The only constant in life is change

This is the fifth year in which I have shared with Akron Beacon Journal readers stories about my five children and our lives. 

I have two batches of offspring: my now-adult sons, Claude, Hugo and Jules, from a previous marriage, and my caboose troupe, Leif and Lyra. The father of the last two, Max, has been a constant in the lives of my first three children for 13 years. 

Long before our first kiss, Max and I were friends. A colleague at his law office invited him to our book club intending to set him up with another friend in the group. That didn’t pan out, but Max continued to attend and, as a former English professor, brought added insights to the book club conversations. 

At some point, I asked Max to join me on the board of an arts nonprofit of which I was president. Eventually we found ourselves working together on the difficult task of winding down the organization, which is how we became good friends. 

A year after I left the big boys’ father, Max asked me on a more-than-friends date. At the time, two other recently divorced women I knew were turning to dating websites to find eligible bachelors. Their results ranged from underwhelming to atrocious. I felt lucky to date a friend.  

Even after our relationship became committed, Max and I maintained separate households until our son Leif was 2 years old. That’s when Max bought a house in Akron big enough for all of us and we smushed the contents of two 2,500-square-foot houses into one with 3,000 square feet. Lyra arrived a year later and the house was full of children until the big boys began cycling out for college.  

Life is a continuum of change.  

Without going into any details, for the past few years Max and I have been trying to resolve some issues in our relationship. Last summer, we decided the resolution to these issues was to return to living separately.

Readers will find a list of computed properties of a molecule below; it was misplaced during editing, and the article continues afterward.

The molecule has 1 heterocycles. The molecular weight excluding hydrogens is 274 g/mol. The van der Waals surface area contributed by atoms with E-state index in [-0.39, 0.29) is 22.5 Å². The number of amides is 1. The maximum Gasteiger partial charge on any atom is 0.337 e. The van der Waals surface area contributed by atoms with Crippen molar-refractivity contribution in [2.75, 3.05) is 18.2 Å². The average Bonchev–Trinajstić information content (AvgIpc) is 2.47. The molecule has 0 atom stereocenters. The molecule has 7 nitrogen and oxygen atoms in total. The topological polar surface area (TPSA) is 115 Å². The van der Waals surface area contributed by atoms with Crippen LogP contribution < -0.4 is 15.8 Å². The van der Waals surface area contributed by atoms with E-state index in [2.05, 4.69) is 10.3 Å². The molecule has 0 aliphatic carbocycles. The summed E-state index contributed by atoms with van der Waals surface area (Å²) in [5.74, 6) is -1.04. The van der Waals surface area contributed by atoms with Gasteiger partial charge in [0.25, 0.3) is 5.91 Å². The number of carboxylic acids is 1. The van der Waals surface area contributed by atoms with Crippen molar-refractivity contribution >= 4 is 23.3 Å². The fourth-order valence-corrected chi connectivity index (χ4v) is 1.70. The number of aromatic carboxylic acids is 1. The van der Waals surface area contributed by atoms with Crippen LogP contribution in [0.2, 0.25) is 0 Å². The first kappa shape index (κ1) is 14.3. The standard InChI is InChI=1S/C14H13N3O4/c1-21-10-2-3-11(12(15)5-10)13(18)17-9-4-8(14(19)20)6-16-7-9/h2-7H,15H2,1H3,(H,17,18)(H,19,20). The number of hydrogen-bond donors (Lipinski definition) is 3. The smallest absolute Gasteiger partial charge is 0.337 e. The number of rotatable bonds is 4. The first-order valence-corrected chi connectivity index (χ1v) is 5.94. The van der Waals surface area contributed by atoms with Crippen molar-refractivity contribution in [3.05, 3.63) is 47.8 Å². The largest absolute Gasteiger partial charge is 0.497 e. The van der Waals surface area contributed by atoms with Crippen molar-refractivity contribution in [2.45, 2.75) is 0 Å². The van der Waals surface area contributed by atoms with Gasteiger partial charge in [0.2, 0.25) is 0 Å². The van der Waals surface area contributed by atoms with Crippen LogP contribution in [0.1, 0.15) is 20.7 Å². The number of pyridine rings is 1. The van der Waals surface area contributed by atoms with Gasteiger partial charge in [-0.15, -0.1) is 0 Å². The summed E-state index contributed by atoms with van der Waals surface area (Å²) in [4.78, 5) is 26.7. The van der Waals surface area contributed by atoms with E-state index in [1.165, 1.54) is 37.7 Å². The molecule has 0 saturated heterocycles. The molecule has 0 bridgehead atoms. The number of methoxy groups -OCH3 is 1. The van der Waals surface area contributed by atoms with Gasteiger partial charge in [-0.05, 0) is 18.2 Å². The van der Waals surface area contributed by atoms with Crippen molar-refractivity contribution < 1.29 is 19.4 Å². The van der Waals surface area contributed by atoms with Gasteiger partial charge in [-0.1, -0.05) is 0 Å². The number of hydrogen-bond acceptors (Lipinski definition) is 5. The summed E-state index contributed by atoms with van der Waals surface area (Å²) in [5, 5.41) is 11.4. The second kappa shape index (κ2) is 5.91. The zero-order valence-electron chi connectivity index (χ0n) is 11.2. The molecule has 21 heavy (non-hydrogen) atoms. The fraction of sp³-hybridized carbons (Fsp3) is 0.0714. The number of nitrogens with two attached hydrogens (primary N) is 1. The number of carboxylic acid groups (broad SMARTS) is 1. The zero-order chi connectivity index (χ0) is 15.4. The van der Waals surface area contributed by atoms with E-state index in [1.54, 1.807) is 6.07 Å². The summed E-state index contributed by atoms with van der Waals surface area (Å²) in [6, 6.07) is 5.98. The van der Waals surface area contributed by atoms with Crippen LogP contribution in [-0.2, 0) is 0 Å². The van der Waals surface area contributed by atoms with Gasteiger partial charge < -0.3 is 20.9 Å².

In order for me to move into my home, which Max began renting in 2015 as his law office, he first had to move his business to his home. Since then, and thanks in part to the stimulus money, I have made both necessary and pleasing improvements to what I call my “lady house” where I have lived since last fall. 

When Max and I became a couple, I told myself there are no do-overs. Then we had babies and I felt I did have a do-over. I’ve now parented with a man who takes an active role in the lives of our two children as well as my three boys. (For the past six years, the big boys’ father has not attempted to see them and has contacted them but a handful of times.) 

Now I’ve gotten a do-over in breaking up. Where my ex-husband was extremely difficult to divorce (it took over three years) and did so with a scorched-earth approach, Max and I have calmly worked out our arrangements and helped each other reconfigure our homes.  

As for the children we brought into this world together, they have gone between these two houses their entire lives, which they refer to as “Mama’s house” and “Dadda’s house.” 

Given remote learning due to the pandemic, it has been nigh impossible to set up a regimented custody schedule. Max and I have easily worked together during this most unusual school year to accommodate the needs of the children along with our mutual work schedules. 

This summer, I will again take Leif and Lyra to northern Michigan for two months of day camp on the shores of Lake Michigan. Then, when school resumes next fall, we will establish a custody schedule, the predictability of which is important for everyone, especially the kids. 

I know several readers will be surprised by this separation. Trust me, this was a decision made after long and deep consideration. These past few months I have felt a bit like Barbara Stanwyck’s character in my all-time favorite movie, “Christmas in Connecticut,” in which she’s a family columnist purporting to write from her Connecticut farm where she lives with her husband and baby, when in actuality she’s a single woman in an apartment in New York City. 

The truth is, as with any major relationship change, this has been a process. Until recently I myself did not know how things would play out and only now do I feel able to write about it. 

But this I’ve long known: The true character of a partner is revealed when you leave them. Max will continue to be a loving father invested in his children’s lives and we will continue to raise them together as committed co-parents — now from two homes, 2 miles apart. 

And so begins the next chapter. 

This was first published in the Akron Beacon Journal on April 4, 2021.


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